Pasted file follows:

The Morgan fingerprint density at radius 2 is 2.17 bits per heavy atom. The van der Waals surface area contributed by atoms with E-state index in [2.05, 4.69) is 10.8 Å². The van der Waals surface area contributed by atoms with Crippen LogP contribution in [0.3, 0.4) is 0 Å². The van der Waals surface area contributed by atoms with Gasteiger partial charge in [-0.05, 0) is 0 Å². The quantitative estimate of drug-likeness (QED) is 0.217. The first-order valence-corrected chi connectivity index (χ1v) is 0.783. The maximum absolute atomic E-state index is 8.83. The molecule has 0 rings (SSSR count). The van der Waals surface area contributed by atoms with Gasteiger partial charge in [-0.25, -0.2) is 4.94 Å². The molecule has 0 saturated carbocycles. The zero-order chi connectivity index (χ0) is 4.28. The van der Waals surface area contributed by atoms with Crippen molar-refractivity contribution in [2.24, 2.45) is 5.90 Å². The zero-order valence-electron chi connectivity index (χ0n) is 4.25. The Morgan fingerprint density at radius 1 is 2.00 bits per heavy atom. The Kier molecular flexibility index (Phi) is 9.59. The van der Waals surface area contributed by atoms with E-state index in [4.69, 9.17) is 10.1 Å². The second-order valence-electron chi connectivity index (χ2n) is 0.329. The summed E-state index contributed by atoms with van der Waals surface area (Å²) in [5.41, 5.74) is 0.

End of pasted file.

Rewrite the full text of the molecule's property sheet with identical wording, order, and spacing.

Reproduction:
The Morgan fingerprint density at radius 2 is 2.17 bits per heavy atom. The van der Waals surface area contributed by atoms with E-state index in [2.05, 4.69) is 10.8 Å². The van der Waals surface area contributed by atoms with Crippen LogP contribution in [0.3, 0.4) is 0 Å². The van der Waals surface area contributed by atoms with Gasteiger partial charge in [-0.05, 0) is 0 Å². The quantitative estimate of drug-likeness (QED) is 0.217. The first-order valence-corrected chi connectivity index (χ1v) is 0.783. The maximum absolute atomic E-state index is 8.83. The molecule has 0 rings (SSSR count). The van der Waals surface area contributed by atoms with Gasteiger partial charge in [-0.25, -0.2) is 4.94 Å². The molecule has 0 saturated carbocycles. The zero-order chi connectivity index (χ0) is 4.28. The van der Waals surface area contributed by atoms with Crippen molar-refractivity contribution in [2.24, 2.45) is 5.90 Å². The zero-order valence-electron chi connectivity index (χ0n) is 4.25. The Morgan fingerprint density at radius 1 is 2.00 bits per heavy atom. The Kier molecular flexibility index (Phi) is 9.59. The van der Waals surface area contributed by atoms with E-state index in [4.69, 9.17) is 10.1 Å². The second-order valence-electron chi connectivity index (χ2n) is 0.329. The summed E-state index contributed by atoms with van der Waals surface area (Å²) in [5.41, 5.74) is 0.